Lewis Hamilton has scored two consecutive wins in the UK and Germany. He certainly deserves to be leading the championship, although some may argue that he is getting advantage from being the current number-one at McLaren. That may be true, but he is driving very well. I still think he needs to learn when to push and when to back off a little, but the previous two races were good for his usual 100-percent-attack mode.

I hope I find time to write more about this, but unfortunately some personal issues are preventing me from doing so. I will try to be back soon.

--Andre N.

Thursday, July 10, 2008

British Grand Prix Analysis Delayed

I wish the days had 30 hours so I could write the British Grand Prix analysis. Unfortunately they don't, so I will have to call this a delay for now. Hopefully I will be able to write something this weekend.

--Andre N.

Tuesday, June 24, 2008

2008 French Grand Prix - Race Analysis

Lap 30 of 70. The rain threatened but never came. It was the only thing that could possibly take the victory away from Ferrari, but even so the red cars were too far ahead of the rest of the field. Kimi Raikkonen was leading Felipe Massa by 6 seconds, and everyone else was more than 20 seconds behind the latter. Felipe had already given up fighting for the win. Then disaster struck for Kimi. Part of the exhaust pipes on the right side of the car cracked, he started to lose power - which translated to a loss of 1 to 2 seconds a lap - and his side pod began to slowly burn.

The final result? A Ferrari 1-2, with Massa inheriting the victory at a track he is not known to be faster than Raikkonen. And yes, Raikkonen was second. What does it tell us? That Ferrari is so dominant at this point of the season that it is hard to predict them to lose the Constructor's Championship. One may claim that McLaren could challenge for the victory if they did not have to face penalties for both drivers - Heikki Kovalainen 5 grid positions for blocking in qualifying, Lewis Hamilton 10 grid positions for crashing into Raikkonen in the previous race and a drive-through for cutting a corner to go by Sebastian Vettel. I have to disagree. The two Ferrari drivers were certainly racing hard until the first pit stop, but I doubt that they were going for that last chunk of power that they could take from their engine mapping. If McLaren were closer, Ferrari would be even faster. Ok, a 1-2 would be difficult due to Kimi's problems, but Felipe would easily win.

Hamilton Self-Destructs

I have seen it happening to pretty much every driver this year. At one point the guy simply makes a stupid mistake and throws away precious points. This time it was Lewis Hamilton. Actually, it was Hamilton for two weeks in a row. He was already starting 13th after the penalty for crashing into Raikkonen in Montreal. He started the race quite well, as did Sebastian Vettel just ahead of him. When both got to the Adelaide corner - the slowest turn of the track - Lewis had a better entrance and a much better exit. That put them side-by-side going into the Nurburgring chicane, a very fast right-left turn combination. Vettel braked before the turn. Hamilton braked deep into the turn, so deep that it was not enough for him to remain on the track. He basically cut the second leg through the tarmac escape area, and remained ahead of his STR rival. Until then, it was no big deal. Lewis should simply let Sebastian go by and he would get no advantage out of his off-road tour.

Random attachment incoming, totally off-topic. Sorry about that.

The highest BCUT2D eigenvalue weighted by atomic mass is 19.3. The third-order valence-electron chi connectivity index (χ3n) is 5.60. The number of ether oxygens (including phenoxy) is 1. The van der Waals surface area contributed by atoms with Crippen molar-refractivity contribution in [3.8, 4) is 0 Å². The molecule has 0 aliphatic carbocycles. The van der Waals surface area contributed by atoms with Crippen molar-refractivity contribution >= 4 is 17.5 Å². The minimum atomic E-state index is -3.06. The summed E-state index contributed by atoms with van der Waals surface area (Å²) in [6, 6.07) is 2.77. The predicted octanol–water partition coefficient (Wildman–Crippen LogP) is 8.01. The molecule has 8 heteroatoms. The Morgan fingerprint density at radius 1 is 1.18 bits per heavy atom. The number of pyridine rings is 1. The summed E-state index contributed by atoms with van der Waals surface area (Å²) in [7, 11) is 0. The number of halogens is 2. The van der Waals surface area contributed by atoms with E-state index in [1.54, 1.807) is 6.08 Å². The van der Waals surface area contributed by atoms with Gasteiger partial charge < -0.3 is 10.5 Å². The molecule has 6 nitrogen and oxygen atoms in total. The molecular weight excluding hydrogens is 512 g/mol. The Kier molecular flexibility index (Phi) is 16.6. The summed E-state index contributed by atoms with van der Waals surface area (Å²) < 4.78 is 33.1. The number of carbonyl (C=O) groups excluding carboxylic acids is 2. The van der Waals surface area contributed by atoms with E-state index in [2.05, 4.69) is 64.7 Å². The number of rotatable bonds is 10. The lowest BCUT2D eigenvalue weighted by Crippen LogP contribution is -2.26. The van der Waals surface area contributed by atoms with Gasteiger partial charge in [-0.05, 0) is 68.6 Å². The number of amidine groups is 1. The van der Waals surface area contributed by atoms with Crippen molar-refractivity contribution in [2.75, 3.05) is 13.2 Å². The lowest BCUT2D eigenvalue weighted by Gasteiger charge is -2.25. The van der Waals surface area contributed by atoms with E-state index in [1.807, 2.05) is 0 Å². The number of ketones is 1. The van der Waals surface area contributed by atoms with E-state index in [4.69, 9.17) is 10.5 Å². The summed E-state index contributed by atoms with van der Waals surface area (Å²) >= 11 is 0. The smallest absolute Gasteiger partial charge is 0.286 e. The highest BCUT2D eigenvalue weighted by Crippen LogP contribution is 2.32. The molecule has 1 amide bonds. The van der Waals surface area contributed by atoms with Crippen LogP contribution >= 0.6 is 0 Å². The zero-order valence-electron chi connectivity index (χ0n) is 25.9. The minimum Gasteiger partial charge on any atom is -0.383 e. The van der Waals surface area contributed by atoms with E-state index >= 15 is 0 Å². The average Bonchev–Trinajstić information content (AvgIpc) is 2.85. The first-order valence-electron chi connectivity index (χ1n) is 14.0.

For some reason, Lewis thought that the move was legal and never let Vettel go by. The marshalls penalized him with a drive-through. After the race, Hamilton still thought he was right! This time he is the deserving winner of the 'Shame of the Race' award.

Once again, McLaren was blinded by the fact that they think their star British driver cannot make a mistake. It was clear on TV that he gained an advantage, so why not radio him and tell him to return the position? Lewis is a young driver and has a lot to learn! He needs coaching. The 'coaches' at McLaren do not seem very good, though. China 2007 is a good example: They allowed Lewis to stay on the track although his tyres were gone, and ultimately he slid out of the race. They trusted his inexperienced call that staying on the track was ok.

Trulli's Brilliant Performance

Is Toyota a car good enough to finish on the podium, fighting for position with a McLaren and a BMW? Certainly not. Yet, Jarno Trulli somehow managed to do just that, including a wheel-to-wheel fight with Heikki Kovalainen with less than 2 laps to go. As Toyota was mourning the death of one of their greatest team members - the guy who led the team during the golden rallying days, Ove Andersson - it seems like everyone gave it a little more. Hopefully they will learn something from this race, because they have one of the largest budgets of F1 and their results have never matched the investment.

Quick Notes

- Fernando Alonso had a disappoint weekend. After qualifying third on a light-fuel load, reality struck hard as a bunch of drivers returned from their stops ahead of him. His demise was a wide turn going into Adelaide, when he lost 7th place to his teammate Nelsinho Piquet.

- Piquet had the strongest performance of his short F1 career. He qualified reasonably well - 11th, but started 9th due to McLaren's grid penalties - and drove a good, constant race. He was braking much earlier than in the previous races. That means he was braking where he was supposed to, because up to now he had the bad habit of braking too deep and too hard going. Maybe Renault found out that his driving style was the reason why his brakes vaporized in Montreal.